My Green Kitchen: The Ultimate Guide to an Eco-Friendly Kitchen
Why Go Green in the Kitchen?
The kitchen is one of the most important rooms in any home. It's often the beating heart of a household, where people eat, socialize, relax, and congregate. With such a vital role, it should come as no surprise that your choices, knowingly or not, can have an environmental impact.
More and more people are making efforts to ‘go green' at home. By this, we mean making conscious efforts to make their home more eco-friendly. There are many reasons to so; it's good for the environment, it can save you money, and it can have positive impacts on your health. From recycling to switching to energy-efficient appliances, you can make your kitchen a sustainable place by implementing a few simple changes.
If you're looking to reduce your carbon footprint, you can choose more efficient ways of running your kitchen. Similarly, if you're hoping to lead a healthier lifestyle, you can opt to remove toxins from your home. Finally, if you want to reduce your bills and save money, the kitchen is a great place to start. In this article, we cover the details of all three.
Ultimately, you, your family, your finances, and the environment can all benefit from going green in the kitchen. The fact you're even reading this article shows that you're willing to at least consider it, which is a great start. Stick with us as we outline how you can overhaul your kitchen to be an eco-friendly hub in your home.
5 Tips for Going Green in Your Kitchen
We start by covering some of the ways you can reduce your waste, stress, and expenses in the kitchen. These five simple tips can potentially make a huge difference, either individually or collectively. Some may seem fairly intuitive, while you may not have considered others before. When going green in the kitchen, it's about making concerted efforts over time so you may want to introduce one or two of these at a time and make them part of your routine.
We all know the importance of recycling. It can help to reduce plastic waste, conserve natural resources, and curb pollution and landfill. Being smart about your recycling can make a significant difference towards being more eco-friendly. To maximize your efforts, you should consider setting up a ‘recycling station,' where you can easily separate glass, plastic, and paper accordingly. Check with your local council about recycling pick-ups and rules and make sure to follow them.
Don't forget that you can also reuse certain items in your own kitchen. Glassware is a good example; jars can be recycled to store many different substances, food or otherwise.
2. Clean Green
Many people focus their eco efforts on reducing waste and recycling, which is great for the environment. However, cleaning products are often overlooked, and they can be just as damaging to the local ecosystem and your wallet. Expensive cleaners, sprays, and creams often have many harmful chemicals in them. Oftentimes, these products are unnecessary and can cause eye and throat irritation, health problems, and even cancer. Switching away from these toxic cleaners is a great way of going green, and there are many affordable alternatives.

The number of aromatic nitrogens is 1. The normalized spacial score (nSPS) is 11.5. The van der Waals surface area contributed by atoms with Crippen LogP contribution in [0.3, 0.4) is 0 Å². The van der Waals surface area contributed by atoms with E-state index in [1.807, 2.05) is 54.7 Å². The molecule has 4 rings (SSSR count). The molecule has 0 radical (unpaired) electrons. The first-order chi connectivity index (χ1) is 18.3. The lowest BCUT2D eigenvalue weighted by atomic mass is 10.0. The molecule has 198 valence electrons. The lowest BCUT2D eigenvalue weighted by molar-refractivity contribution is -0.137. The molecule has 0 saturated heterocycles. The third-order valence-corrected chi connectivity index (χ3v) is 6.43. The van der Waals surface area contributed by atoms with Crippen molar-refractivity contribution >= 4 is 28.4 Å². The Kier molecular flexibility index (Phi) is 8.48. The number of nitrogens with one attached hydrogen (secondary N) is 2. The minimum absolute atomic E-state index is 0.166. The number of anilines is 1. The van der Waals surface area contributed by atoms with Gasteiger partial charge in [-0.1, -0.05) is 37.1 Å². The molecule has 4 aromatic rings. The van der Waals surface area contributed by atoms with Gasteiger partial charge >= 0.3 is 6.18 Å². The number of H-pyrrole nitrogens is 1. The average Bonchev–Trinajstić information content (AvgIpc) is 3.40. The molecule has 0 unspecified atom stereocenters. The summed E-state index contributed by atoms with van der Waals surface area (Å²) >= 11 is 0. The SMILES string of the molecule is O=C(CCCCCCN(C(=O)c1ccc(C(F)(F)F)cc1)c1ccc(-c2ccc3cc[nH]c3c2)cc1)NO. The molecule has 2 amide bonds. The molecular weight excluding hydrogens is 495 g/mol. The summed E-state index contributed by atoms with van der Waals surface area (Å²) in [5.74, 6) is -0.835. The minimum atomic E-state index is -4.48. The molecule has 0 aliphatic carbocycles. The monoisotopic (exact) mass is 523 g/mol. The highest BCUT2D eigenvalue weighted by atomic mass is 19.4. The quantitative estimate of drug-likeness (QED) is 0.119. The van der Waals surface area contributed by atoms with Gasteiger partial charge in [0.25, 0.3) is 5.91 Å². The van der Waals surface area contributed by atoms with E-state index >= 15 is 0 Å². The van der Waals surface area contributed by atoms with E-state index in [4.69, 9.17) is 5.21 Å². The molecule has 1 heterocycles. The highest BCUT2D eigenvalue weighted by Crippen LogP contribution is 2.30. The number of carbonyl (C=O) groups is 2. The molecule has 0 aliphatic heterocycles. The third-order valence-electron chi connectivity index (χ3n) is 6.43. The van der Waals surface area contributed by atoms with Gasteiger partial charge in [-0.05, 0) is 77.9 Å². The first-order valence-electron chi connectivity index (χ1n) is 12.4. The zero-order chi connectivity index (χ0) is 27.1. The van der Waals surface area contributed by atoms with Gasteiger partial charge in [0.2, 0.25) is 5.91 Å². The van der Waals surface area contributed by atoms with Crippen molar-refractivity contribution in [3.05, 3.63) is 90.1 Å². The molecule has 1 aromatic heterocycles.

Warm water, soap, white vinegar, lemon juice, and baking soda will all help with the cleaning process. You'll likely have most of these in your cupboards already, so it's worth introducing them into your cleaning routine. Alternatively, look for eco-friendly alternatives to your usual brands.
3. Pick Less Packaging
Supermarkets are doing more to reduce plastic packaging, but they have a long way to go. You can help the process along by choosing items that have less plastic and recycling that which you do purchase. There are ways that you can reduce the amount of plastic you buy. For example, buying in bulk will often save on the total amount of packaging as well as keep your overall costs down. Additionally, you can opt for plastic that you know is recyclable in your area.
Many smaller stores will allow you to pick your own produce and use your own containers, so where possible try and do this.
4. Watch Your Water
People can often be wasteful with water without even realizing. After all, it's something that we take for granted. However, from washing to boiling water, we can all take steps to be more environmentally aware. When you're washing, the dishwasher can often be a more efficient way of cleaning your dishes. However, you should only run it when it's full. Additionally, forgo rinsing dishes before you load and use a light wash rather than a heavy one.
Kettles are one of the most used appliances in the kitchen, but boiling water takes a lot of energy. You can be more eco-friendly by only boiling what you need and not re-boiling the water.
5. Shop Smart
Going to the local store every day can be an inefficient way of running your kitchen. It can create more waste overall and may well mean you have to take several trips in the car. By planning your meals and shopping in advance, you can ensure that you only get what you need and that you reduce your waste and carbon emissions. There are many apps to help you with your grocery list, but a good old fashioned pen and paper will suffice.
If you do find yourself with leftovers, try and not let it go to waste. At the very least you should consider composting food waste.
Why Reusable Instead Of Disposable?
One of the biggest steps you can make towards being more environmentally friendly is to use reusable and recycled bags and containers rather than disposable ones. Plastic bags are undoubtedly bad for the environment; every second 160,000 of them are used around the world, for an average of just 12 minutes. They're bad for marine life, take a lot of energy to produce, and don't biodegrade.
If you want to be more responsible about your approach to shopping and your kitchen, reusable containers and bags are an important first step. We've outlined some of the top reasons for using reusable instead of disposable items:
1. They're more affordable
It's common for stores in the US and Canada to now charge for plastic bags. Although this fee isn't much, when you total it up over the length of a year, your costs can be surprisingly high. Most stores charge a few cents per bag, but this can add up to a few dozen dollars per year, every year. A reusable bag can cost under a dollar and be used every time you shop.
2. They use fewer resources
Most plastic bags are made from oil in a process that emits greenhouse gasses. Switching to a reusable bag means that the effects of these are lessened, as you won't have to buy new plastic ones every time you shop. One alternative to plastic is paper bags, but again these use resources and processes that can harm the environment. Reusable is always a better choice.
3. They often use recycled materials
Many reusable bags are made from recycled materials, such as plastic bottles and other materials. This helps to reduce the amount of waste going into landfill. It's an eco-friendly approach that fuels itself; when the reusable bags eventually do wear out, they can once again be recycled and made into something useful.